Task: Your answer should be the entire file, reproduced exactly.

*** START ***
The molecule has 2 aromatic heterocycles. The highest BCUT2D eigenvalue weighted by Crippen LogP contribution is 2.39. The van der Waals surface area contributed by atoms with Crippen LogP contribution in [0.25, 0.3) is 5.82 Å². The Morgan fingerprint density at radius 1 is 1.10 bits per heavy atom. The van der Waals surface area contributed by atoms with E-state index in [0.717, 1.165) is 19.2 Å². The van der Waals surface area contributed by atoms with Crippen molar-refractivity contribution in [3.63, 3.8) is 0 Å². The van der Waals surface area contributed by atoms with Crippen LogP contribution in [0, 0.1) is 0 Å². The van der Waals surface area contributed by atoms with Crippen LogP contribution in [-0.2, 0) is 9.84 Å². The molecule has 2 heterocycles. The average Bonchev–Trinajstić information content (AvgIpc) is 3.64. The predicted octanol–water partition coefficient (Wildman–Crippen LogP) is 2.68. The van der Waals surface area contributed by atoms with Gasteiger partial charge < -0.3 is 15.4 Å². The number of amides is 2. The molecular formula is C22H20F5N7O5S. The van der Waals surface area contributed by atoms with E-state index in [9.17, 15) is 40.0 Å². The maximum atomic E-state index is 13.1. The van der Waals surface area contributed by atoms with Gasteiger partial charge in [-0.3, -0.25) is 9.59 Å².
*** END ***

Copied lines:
The molecule has 2 aromatic heterocycles. The highest BCUT2D eigenvalue weighted by Crippen LogP contribution is 2.39. The van der Waals surface area contributed by atoms with Crippen LogP contribution in [0.25, 0.3) is 5.82 Å². The Morgan fingerprint density at radius 1 is 1.10 bits per heavy atom. The van der Waals surface area contributed by atoms with E-state index in [0.717, 1.165) is 19.2 Å². The van der Waals surface area contributed by atoms with Crippen molar-refractivity contribution in [3.63, 3.8) is 0 Å². The van der Waals surface area contributed by atoms with Crippen LogP contribution in [0, 0.1) is 0 Å². The van der Waals surface area contributed by atoms with Crippen LogP contribution in [-0.2, 0) is 9.84 Å². The molecule has 2 heterocycles. The average Bonchev–Trinajstić information content (AvgIpc) is 3.64. The predicted octanol–water partition coefficient (Wildman–Crippen LogP) is 2.68. The van der Waals surface area contributed by atoms with Gasteiger partial charge < -0.3 is 15.4 Å². The number of amides is 2. The molecular formula is C22H20F5N7O5S. The van der Waals surface area contributed by atoms with E-state index in [9.17, 15) is 40.0 Å². The maximum atomic E-state index is 13.1. The van der Waals surface area contributed by atoms with Gasteiger partial charge in [-0.3, -0.25) is 9.59 Å².